In the summer of 2018, I had coffee with a guy named Greg Cox — an R&B singer in Charlotte, North Carolina, whose self-released debut LP Etc. had just dropped on my desk and blown my mind.
In July 1990, I landed my first magazine cover: a story on Velvet Underground co-founders Lou Reed and John Cale, who’d reunited to perform and record Songs for Drella, a tribute to their mentor, the late pop artist Andy Warhol.
In 1996, seven years after I wrote my first profile of the late Vic Chesnutt for Option magazine, I flew down to his Athens, Georgia, home to do this full feature for Rolling Stone.
In less than five years, pop singer-songwriter Ed Sheeran became a household name — and, in that time, he took the acoustic guitar to places it hadn’t seen since the rise of the Everlys. For this 2014 package first published in Acoustic Guitar magazine, I talked to Sheeran and others about his music and guitars, and he played a stirring, barebones rendition of “Thinking Out Loud.”
Early on in the era of cancel culture, Ani DiFranco angered fans by planning an artist retreat at a former plantation. The irony was stunning: Here’s a woman who’d spent her entire career as a stanch political ally, not just of Black Americans, but of all people of color, all gender identifications, the poor — basically, all people marginalized by the dominant culture. DiFranco survived the controversy with her fanbase intact.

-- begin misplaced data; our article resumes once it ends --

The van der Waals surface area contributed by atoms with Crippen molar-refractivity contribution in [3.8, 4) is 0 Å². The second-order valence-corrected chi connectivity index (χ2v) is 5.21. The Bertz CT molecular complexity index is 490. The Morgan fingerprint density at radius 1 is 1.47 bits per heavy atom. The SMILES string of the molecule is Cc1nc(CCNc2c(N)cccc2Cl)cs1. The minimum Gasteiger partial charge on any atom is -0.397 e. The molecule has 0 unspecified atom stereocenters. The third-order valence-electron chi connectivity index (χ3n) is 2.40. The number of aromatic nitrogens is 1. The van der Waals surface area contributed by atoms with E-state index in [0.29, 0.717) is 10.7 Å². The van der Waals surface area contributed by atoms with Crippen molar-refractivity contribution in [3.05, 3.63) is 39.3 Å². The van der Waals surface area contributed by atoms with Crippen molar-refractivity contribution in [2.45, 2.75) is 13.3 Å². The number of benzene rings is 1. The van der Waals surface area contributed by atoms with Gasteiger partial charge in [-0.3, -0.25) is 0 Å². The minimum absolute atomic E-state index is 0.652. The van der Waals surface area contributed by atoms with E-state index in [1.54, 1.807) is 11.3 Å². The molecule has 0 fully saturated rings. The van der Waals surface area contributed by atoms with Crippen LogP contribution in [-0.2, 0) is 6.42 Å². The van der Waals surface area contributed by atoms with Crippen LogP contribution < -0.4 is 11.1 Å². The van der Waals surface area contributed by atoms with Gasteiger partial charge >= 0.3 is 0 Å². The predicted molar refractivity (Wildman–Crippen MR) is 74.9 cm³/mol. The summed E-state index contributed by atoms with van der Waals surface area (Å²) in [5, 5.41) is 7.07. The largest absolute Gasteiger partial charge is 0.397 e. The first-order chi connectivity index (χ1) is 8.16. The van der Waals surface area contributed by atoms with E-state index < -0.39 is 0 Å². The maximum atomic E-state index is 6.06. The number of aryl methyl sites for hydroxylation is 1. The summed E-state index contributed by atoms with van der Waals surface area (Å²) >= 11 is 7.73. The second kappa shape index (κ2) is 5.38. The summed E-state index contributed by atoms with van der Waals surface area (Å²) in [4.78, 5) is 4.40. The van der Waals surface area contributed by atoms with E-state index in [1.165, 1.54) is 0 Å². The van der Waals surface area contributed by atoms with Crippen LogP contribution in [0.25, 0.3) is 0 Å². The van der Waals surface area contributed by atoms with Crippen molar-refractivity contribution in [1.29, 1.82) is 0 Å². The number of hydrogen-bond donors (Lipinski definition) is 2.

The images in La Rúa’s video are quintessentially Southern: hot rural roads, rich green grass and trees, deep red dirt, dusty construction sites and a gritty pool-hall parking lot filled with people in jeans and T-shirts, dancing and singing.
By the late ’90s, Whitney’s “children” regularly passed through the green room at MTV, where I was then working as vice president of music editorial on the daily show TRL. Like Whitney, I was at the top of my game — or, so it seemed.
My first Rolling Stone cover story, in 1997, was sort of a Part 2 of an earlier cover story I did on Beck for Option in 1994.
The prospect of sitting down with Billy Joe Shaver and talking about his music had been exciting for me. After all, so many of his songs had been an important part of my teen years.
Thirty years ago this August, The Pixies released their third album, Bossanova. That year, I sat down with Black Francis over rice and beans at a Cuban restaurant in Manhattan.